Breanden Beneschott's sister, a busy college student, had a tight schedule and was trying to squeeze studying into limited open minutes in her schedule. "She was struggling to keep up with her studies," Beneschott remembers. "She would text me a lot organic chemistry questions and I ended up tutoring her via text message." He grew very efficient at concisely explaining complex solutions using only concise, simple text messages.
"For busy students it's really hard to find an hour if time and also be in the right mindset to study," says Benenschott, a senior chemical and biological engineering major at Princeton University.
After success working with his sister, he got the idea that other people might find this method of studying just as helpful. Along with fellow Princeton student Kellam Conover, Beneschott founded smsPREP, which provides scheduled SAT, ACT, GRE, and MCAT study questions via text message to users' phones. For $19.99 a month, students can receive interactive study questions at a time that's most convenient for them. Whether they're on the train, bus, walking between classes or even in bathroom, Beneschott says there's no limit to how many texts a user can receive a day.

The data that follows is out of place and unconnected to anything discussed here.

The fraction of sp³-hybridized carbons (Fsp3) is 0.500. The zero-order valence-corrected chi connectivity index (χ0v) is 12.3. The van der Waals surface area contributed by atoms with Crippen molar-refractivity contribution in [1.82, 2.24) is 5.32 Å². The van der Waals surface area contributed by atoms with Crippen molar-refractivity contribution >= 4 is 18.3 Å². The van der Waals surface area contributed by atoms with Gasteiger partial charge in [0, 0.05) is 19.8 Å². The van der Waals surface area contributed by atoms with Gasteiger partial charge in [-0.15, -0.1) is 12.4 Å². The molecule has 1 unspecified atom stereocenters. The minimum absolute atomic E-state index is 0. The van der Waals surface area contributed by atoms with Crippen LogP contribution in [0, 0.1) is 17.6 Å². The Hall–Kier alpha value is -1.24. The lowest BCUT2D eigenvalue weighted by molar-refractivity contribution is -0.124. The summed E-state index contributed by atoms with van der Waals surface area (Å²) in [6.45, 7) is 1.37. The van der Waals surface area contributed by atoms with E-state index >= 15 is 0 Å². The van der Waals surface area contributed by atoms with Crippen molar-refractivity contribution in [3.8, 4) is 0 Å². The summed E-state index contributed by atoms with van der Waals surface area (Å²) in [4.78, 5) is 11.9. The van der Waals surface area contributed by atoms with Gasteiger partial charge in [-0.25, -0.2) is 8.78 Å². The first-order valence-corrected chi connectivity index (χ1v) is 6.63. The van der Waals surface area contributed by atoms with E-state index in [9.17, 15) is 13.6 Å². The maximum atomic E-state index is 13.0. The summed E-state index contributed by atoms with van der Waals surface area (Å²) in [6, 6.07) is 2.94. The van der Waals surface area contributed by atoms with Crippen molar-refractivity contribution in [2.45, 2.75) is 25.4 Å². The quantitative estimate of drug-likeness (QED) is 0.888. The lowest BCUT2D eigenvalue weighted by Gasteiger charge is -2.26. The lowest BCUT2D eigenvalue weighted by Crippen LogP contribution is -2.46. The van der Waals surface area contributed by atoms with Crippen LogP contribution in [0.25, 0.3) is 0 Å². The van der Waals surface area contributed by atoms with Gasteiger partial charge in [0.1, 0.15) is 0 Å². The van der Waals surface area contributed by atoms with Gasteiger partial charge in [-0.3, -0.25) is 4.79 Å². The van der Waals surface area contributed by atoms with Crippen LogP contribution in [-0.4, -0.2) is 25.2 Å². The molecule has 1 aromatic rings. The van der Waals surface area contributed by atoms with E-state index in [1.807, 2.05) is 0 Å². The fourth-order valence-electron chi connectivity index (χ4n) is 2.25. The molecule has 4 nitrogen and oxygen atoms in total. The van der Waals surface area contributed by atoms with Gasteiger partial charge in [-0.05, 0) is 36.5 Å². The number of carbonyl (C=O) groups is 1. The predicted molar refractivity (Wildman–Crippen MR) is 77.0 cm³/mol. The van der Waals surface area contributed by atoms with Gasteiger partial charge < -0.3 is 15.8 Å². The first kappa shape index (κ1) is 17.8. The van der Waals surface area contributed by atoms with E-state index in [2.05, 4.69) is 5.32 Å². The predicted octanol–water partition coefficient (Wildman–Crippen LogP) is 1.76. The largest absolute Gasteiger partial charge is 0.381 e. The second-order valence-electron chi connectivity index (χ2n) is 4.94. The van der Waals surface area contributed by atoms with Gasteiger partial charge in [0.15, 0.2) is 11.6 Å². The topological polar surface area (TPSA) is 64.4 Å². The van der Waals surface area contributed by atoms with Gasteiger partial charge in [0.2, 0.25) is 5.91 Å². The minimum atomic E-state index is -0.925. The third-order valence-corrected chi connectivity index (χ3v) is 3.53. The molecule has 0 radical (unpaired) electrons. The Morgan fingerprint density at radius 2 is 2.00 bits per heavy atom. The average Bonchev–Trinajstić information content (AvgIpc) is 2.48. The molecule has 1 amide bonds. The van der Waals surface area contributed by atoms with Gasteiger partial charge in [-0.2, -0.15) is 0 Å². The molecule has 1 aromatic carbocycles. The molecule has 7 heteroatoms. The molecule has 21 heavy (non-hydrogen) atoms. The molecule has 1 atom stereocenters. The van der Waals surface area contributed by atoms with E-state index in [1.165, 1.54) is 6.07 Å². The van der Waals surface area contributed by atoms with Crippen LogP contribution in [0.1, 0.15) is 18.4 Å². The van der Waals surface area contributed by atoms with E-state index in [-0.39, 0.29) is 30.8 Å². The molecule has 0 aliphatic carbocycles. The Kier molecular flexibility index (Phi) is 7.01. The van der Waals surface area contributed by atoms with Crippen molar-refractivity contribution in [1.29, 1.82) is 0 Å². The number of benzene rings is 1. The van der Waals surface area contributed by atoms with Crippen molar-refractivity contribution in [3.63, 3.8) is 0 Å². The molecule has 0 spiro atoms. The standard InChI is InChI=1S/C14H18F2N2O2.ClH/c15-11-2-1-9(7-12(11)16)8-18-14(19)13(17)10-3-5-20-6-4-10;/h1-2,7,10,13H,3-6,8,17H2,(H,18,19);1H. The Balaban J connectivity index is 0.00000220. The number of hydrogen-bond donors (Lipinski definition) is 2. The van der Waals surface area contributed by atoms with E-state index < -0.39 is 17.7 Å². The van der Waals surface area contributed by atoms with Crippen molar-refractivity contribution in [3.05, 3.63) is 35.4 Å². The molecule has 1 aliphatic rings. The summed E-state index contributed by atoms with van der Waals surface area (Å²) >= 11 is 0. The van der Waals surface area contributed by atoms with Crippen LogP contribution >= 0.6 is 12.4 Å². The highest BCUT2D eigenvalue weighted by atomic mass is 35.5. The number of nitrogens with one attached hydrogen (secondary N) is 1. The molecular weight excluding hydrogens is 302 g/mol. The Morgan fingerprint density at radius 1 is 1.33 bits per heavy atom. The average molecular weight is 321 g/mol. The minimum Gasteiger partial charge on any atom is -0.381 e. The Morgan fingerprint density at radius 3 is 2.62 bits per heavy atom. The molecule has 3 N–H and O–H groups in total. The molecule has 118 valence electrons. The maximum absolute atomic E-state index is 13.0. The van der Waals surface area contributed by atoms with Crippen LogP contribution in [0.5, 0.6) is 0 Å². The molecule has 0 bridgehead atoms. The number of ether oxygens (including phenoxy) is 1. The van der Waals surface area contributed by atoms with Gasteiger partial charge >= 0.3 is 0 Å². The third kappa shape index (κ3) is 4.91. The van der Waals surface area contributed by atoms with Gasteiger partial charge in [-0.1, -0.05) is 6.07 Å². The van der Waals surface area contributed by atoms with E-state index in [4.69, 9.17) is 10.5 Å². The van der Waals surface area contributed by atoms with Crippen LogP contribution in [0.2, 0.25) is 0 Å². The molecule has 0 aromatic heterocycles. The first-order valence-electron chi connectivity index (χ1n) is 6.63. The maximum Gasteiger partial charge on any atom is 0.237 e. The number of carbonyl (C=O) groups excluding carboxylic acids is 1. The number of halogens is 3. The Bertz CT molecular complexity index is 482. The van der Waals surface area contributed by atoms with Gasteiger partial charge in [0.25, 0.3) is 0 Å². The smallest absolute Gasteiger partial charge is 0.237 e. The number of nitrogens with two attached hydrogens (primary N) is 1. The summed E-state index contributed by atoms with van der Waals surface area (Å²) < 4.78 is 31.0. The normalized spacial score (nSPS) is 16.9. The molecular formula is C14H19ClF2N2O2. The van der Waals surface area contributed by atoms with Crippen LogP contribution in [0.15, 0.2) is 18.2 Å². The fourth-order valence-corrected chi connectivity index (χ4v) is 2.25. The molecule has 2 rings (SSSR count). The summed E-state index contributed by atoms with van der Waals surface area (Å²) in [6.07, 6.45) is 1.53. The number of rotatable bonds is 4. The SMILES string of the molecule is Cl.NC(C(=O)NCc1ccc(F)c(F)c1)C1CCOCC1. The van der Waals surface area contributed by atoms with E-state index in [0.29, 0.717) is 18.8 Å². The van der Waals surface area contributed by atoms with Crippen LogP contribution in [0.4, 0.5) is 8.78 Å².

"As soon as they answer a question, we give them feedback, depending on if it's right or wrong," he says. "Then we wait a few seconds and send them the next question. Sometimes students do hundreds within a day."
Although the company has just a handful of employees, Beneschott contends it took a lot people help make his company successful. "We've got a number of developers and programmers who have played various roles along the way." Questions created by the company are crafted by employees who have work with the Princeton Review, Barron's, and Kaplan and it's rare that users receive the same question twice.
Satisfaction is guaranteed for all users and Beneschott says that there have been little complaints from customers. "If there's any reason, technical or some other reason, you didn't find [smsPREP] useful, then we're happy to give money back."
While using smsPREP seems better than not taking a tutorial program at all, Beneschott suggests that people get the best results when they use material from his company combined with additional practice programs such as the Princeton Review.
Overall, Beneschott says his company is doing well. "We've had several thousand students go through the system so far and currently we have a hundred students a day signing up," he adds. By the end of the year, he plans to increase the number of users, offer GMAT questions and incorporate a gaming aspect to the company. "Our ultimate plan is to open the system up so anyone can create their own test."